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About flapjacks

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  1. ^ This.  A buyer that is informed about your plans is less likely to put up a legal fight to get the place a few months in advance than when you plan to leave.  Also, read your rental contract and see if there are any clauses governing the rental increases each year; with a little bit of luck, there might be a clause to that regard and then the new landlord needs to stick to it (he will need to adhere to the contract you signed with the original owner).  Whatever happens, do not get fooled into signing a new contract unless you are sure that the conditions in the new contract are at least as favourable to you as the ones you already have.   Good luck and I hope you get to stay until you need to.
  2. Any good samaritan that could share his experience or knowledge on my questions above?   Thank you in advance!
  3. 3 people refused boarding with Easyjet

    For those travelling within the EU countries, the website reopen.europa.eu has the latest entry / exit requirements by country
  4. As this topic was recently revived, rather than creating a new topic with a similar question, I will ask it here:  I find myself in a similar situation to the OP (although unfortunately for me, the severance package I will receive is significantly smaller).   The HR person at my employer mentioned the possibility to differ the payment of the severance package to 2023. If I took this option, it would mean that I would receive the payment on a tax year when I am no longer residing in Germany as my plan is to move abroad as soon as my emploment ends in early 2022. My questions: (1) What would be the tax treatment in Germany in such a case?  Will I still be liable for paying taxes in Germany for this severance payment (abfindung) even if I am no longer a resident there?  (2) Do I have the option to pay the taxes in the country that I am moving to (assuming it would have a more favourable tax rate than Germany)?   Thank you in advance to those that answer!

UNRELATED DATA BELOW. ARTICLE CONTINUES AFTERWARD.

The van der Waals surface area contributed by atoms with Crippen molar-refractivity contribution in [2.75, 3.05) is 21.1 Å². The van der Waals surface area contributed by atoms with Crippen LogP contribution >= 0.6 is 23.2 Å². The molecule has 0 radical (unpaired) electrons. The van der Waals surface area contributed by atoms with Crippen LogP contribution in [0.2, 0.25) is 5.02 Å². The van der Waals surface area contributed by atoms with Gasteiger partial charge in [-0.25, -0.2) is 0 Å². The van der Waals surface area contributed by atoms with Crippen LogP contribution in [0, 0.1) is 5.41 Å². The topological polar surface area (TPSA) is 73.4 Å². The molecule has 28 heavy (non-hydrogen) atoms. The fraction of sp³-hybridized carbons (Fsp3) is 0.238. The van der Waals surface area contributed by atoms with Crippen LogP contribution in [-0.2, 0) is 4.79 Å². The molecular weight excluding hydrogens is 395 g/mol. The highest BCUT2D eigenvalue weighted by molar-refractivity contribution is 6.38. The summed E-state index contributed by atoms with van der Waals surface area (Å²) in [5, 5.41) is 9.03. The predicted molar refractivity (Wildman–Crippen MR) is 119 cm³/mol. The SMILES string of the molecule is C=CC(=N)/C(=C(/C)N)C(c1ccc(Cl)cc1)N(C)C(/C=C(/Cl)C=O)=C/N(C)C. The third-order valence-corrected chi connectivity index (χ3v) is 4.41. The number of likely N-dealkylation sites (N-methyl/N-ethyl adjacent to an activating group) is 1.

5. Implications of accepting a severance package

    Thank you LeonG, Mako1 and Krieg for your comments.   As it is a voluntary program, the company asks that I work until my notice period is completed.  I think it is fair and do not have an issue with that. My plan as mentioned in my original post is to relocate to another country (EEA) and look for work there.     One of my concerns is what will happen to my unemployment rights.  You mentioned the 3 months sperrzeit that would apply if I quit as opposed to been made redundant.  During that sperrzeit, what will happen to my health insurance?  Will I be still responsible for paying it?  And if so, as it is based on a % of one’s salary (but I will not have a job), how is it calculated?   The other thing that would be useful to get advice on from someone who has gone through it, is how to transfer unemployment rights to another country.  What is possible or the smart way to do it?   Thanks again for those that comment further!